Gary Oldman’s finest hour?

Gary Oldman as Winston Churchill in Darkest Hour. Oldman is superb and now an Oscar-nominee after talking the Golden Globe, Critics’ Choice and Screen Actors Guild award for his performance.

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The acclaimed Darkest Hour, a portrait of Winston Churchill, offering a fictionalised account of his early days as the British Prime Minister, and focusing on him trying to convince his peers and the British people not to surrender to Hitler’s Nazis, is nominated for six Oscars. BILLY SUTER reports.
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WIDELY acclaimed and starring Gary Oldman, giving the performance of his career, as many reviewers have noted, Darkest Hour is a gripping drama that has raked in six Oscar nominations – for best film, lead actor (Oldman), production design, costume design, cinematography,  and makeup and hairstyling.

Also featuring Stephen Dillane, Lily James, Ben Mendelsohn and Kristin Scott Thomas, the movie details how, within days of becoming Prime Minister of Great Britain, Churchill had to face one of his most turbulent and defining trials: exploring a negotiated peace treaty with Nazi Germany, or standing firm to fight for the ideals, liberty and freedom of a nation.

As the unstoppable Nazi forces roll across Western Europe and the threat of invasion is imminent, and with an unprepared public, a skeptical king and his own party plotting against him, Churchill must withstand his darkest hour, rally a nation, and attempt to change the course of world history.

Directed with flair and elegance by Joe Wright, who gave us Pride and Prejudice, Atonement and Hanna, Darkest Hour is of most note for the astonishing performance by Oldman as Churchill.

Oldman’s performance has already won him a Golden Globe, Critics’ Choice and Screen Actors’ Guild award, and he is likely to be a shoo-in to take the Oscar in March.

Lily James as Elizabeth Layton and Gary Oldman as Winston Churchill in director Joe Wright’s Darkest Hour, a Focus Features release. Picture; Jack English/Focus Features.

The physical transformation is uncanny, so very little surprise that the film is also a strong contender for the Oscar for makeup and hair.

Variety, reviewing the film, noted that one of its strong points is that “this talky yet stunningly cinematic history lesson balances the great orator’s public triumphs with more vulnerable private moments of self-doubt”, going on to add that “Oldman makes him human, and his performance gives us ample room to re-evaluate the iconic figure”.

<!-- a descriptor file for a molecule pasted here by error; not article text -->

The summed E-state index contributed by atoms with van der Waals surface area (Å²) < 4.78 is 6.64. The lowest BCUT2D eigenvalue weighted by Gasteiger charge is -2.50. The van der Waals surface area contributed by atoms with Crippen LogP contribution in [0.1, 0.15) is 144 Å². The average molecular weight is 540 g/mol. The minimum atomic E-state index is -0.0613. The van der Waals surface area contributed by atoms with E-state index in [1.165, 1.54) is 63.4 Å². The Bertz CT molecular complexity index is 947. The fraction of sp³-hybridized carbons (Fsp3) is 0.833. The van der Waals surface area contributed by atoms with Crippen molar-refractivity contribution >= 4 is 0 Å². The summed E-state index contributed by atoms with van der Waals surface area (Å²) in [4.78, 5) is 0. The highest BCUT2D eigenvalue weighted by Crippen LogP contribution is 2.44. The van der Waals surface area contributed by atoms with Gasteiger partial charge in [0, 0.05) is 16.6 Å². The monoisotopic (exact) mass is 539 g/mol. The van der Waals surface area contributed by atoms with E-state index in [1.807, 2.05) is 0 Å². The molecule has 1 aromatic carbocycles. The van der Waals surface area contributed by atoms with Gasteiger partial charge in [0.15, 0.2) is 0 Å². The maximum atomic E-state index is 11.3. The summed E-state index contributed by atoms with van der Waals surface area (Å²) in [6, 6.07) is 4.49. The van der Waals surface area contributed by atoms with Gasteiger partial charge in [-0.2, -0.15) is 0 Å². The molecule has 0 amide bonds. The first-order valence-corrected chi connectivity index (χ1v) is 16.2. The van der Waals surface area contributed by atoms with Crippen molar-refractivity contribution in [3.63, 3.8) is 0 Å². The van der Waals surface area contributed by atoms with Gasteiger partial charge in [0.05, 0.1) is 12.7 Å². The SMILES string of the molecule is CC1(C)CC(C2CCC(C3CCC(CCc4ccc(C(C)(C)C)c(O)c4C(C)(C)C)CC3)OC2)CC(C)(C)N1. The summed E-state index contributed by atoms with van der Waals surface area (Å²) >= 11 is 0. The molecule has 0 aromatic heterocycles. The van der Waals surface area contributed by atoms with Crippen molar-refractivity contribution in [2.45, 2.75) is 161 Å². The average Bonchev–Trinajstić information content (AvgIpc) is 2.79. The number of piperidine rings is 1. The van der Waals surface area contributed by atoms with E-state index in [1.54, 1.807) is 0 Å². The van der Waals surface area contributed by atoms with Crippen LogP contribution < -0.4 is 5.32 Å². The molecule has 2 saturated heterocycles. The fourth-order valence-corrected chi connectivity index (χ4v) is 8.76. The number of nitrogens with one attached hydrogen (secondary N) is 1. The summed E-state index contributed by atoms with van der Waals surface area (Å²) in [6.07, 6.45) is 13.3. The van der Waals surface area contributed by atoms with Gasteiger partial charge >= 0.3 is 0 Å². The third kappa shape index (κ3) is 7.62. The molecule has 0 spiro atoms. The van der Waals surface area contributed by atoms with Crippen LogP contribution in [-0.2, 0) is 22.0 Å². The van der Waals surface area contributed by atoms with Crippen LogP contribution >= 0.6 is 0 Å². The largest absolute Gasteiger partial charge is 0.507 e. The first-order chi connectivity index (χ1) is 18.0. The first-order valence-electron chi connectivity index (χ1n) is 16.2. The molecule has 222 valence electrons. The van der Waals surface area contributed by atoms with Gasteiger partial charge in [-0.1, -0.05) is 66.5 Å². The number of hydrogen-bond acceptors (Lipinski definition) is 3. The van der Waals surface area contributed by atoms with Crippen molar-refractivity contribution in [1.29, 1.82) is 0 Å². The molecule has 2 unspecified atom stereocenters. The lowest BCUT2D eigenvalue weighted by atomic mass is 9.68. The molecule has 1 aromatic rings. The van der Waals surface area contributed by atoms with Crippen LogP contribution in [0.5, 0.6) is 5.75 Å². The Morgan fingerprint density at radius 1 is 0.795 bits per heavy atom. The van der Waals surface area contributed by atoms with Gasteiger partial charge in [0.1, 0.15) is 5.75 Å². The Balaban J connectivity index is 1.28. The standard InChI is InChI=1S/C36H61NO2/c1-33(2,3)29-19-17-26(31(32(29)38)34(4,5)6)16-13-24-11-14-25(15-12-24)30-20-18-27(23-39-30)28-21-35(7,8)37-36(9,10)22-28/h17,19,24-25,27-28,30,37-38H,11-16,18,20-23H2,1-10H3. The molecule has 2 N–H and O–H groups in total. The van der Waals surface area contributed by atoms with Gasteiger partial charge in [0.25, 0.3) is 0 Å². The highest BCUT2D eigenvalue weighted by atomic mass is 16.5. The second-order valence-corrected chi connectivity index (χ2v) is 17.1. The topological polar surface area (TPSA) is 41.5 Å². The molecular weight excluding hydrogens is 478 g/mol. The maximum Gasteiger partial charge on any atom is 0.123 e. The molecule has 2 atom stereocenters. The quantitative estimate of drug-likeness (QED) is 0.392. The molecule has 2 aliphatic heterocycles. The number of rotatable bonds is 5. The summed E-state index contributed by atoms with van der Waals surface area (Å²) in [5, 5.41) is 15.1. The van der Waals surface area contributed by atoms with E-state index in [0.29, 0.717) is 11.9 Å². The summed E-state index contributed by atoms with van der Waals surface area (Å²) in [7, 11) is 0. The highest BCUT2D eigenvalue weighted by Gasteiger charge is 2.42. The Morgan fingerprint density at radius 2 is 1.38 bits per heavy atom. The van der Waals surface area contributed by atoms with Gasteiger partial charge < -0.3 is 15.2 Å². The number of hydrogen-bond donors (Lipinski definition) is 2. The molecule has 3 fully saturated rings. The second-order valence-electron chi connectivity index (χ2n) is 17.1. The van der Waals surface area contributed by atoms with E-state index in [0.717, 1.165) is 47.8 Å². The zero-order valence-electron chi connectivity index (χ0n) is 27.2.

A glowing, four-star review by Dan Jolin in Empire magazine states that “Wright himself should be applauded, too, for imbuing this verbose, interior-rooted narrative with such visual flair. Britain’s halls of power are lit in a gorgeously noirish style, while one remarkable motif sees Churchill repeatedly boxed in by literal ink-black darkness, whether in a void-ascending lift or framed by the leaded glass of a closed door”.

I particularly enjoyed moments where Wright takes his camera from close-up to way up high, most notably in a war scene focusing on soldiers being bombed, the camera travelling, in one shot, from out of a tent to high above the planes that drop the bombs.

There is also a memorable scene in which a young boy looks skywards, and peers, through one eye, at a war plane he views through his fingers curled, telescope-like, into a circle. He then wipes out the view of the plane by turning his fingers into a fist.


One thought on “Gary Oldman’s finest hour?

  1. We saw this film on Friday night at Gateway and I have to say it kept us spellbound. The use of the English language and the acting was just outstanding. Gary Oldman was superb. Kristin Scott Thomas I thought wasn’t so great as Clementine Churchill, in fact she irked me a bit, but that really was a side issue. Brilliant, brilliant, brilliant!
    Ben Mendelsohn as King George VI was also really good as was Lily James as Elizabeth Layton.

    Like

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